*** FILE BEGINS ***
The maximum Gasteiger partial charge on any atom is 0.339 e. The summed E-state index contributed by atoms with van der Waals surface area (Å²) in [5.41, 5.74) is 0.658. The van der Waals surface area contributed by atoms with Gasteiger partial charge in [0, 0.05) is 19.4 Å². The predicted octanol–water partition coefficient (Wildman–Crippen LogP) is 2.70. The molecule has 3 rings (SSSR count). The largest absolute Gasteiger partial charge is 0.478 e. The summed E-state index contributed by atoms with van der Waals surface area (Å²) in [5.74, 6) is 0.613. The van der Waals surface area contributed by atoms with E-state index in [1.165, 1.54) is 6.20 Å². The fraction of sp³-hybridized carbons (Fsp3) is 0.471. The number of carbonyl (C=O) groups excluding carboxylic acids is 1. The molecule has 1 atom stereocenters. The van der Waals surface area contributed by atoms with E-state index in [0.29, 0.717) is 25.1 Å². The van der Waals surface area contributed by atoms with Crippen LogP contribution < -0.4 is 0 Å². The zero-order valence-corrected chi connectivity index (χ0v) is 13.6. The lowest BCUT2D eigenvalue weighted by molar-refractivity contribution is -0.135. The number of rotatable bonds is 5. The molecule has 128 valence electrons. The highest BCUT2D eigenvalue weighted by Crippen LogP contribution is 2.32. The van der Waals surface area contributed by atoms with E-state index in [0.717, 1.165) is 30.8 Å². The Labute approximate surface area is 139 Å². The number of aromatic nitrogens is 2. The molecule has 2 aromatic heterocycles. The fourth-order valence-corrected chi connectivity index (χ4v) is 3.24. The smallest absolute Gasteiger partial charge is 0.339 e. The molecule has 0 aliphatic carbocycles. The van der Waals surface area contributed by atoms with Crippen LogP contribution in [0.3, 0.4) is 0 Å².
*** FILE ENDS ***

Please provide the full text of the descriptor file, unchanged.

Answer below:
The maximum Gasteiger partial charge on any atom is 0.339 e. The summed E-state index contributed by atoms with van der Waals surface area (Å²) in [5.41, 5.74) is 0.658. The van der Waals surface area contributed by atoms with Gasteiger partial charge in [0, 0.05) is 19.4 Å². The predicted octanol–water partition coefficient (Wildman–Crippen LogP) is 2.70. The molecule has 3 rings (SSSR count). The largest absolute Gasteiger partial charge is 0.478 e. The summed E-state index contributed by atoms with van der Waals surface area (Å²) in [5.74, 6) is 0.613. The van der Waals surface area contributed by atoms with E-state index in [1.165, 1.54) is 6.20 Å². The fraction of sp³-hybridized carbons (Fsp3) is 0.471. The number of carbonyl (C=O) groups excluding carboxylic acids is 1. The molecule has 1 atom stereocenters. The van der Waals surface area contributed by atoms with E-state index in [0.29, 0.717) is 25.1 Å². The van der Waals surface area contributed by atoms with Crippen LogP contribution < -0.4 is 0 Å². The zero-order valence-corrected chi connectivity index (χ0v) is 13.6. The lowest BCUT2D eigenvalue weighted by molar-refractivity contribution is -0.135. The number of rotatable bonds is 5. The molecule has 128 valence electrons. The highest BCUT2D eigenvalue weighted by Crippen LogP contribution is 2.32. The van der Waals surface area contributed by atoms with E-state index in [0.717, 1.165) is 30.8 Å². The Labute approximate surface area is 139 Å². The number of aromatic nitrogens is 2. The molecule has 2 aromatic heterocycles. The fourth-order valence-corrected chi connectivity index (χ4v) is 3.24. The smallest absolute Gasteiger partial charge is 0.339 e. The molecule has 0 aliphatic carbocycles. The van der Waals surface area contributed by atoms with Crippen LogP contribution in [0.3, 0.4) is 0 Å².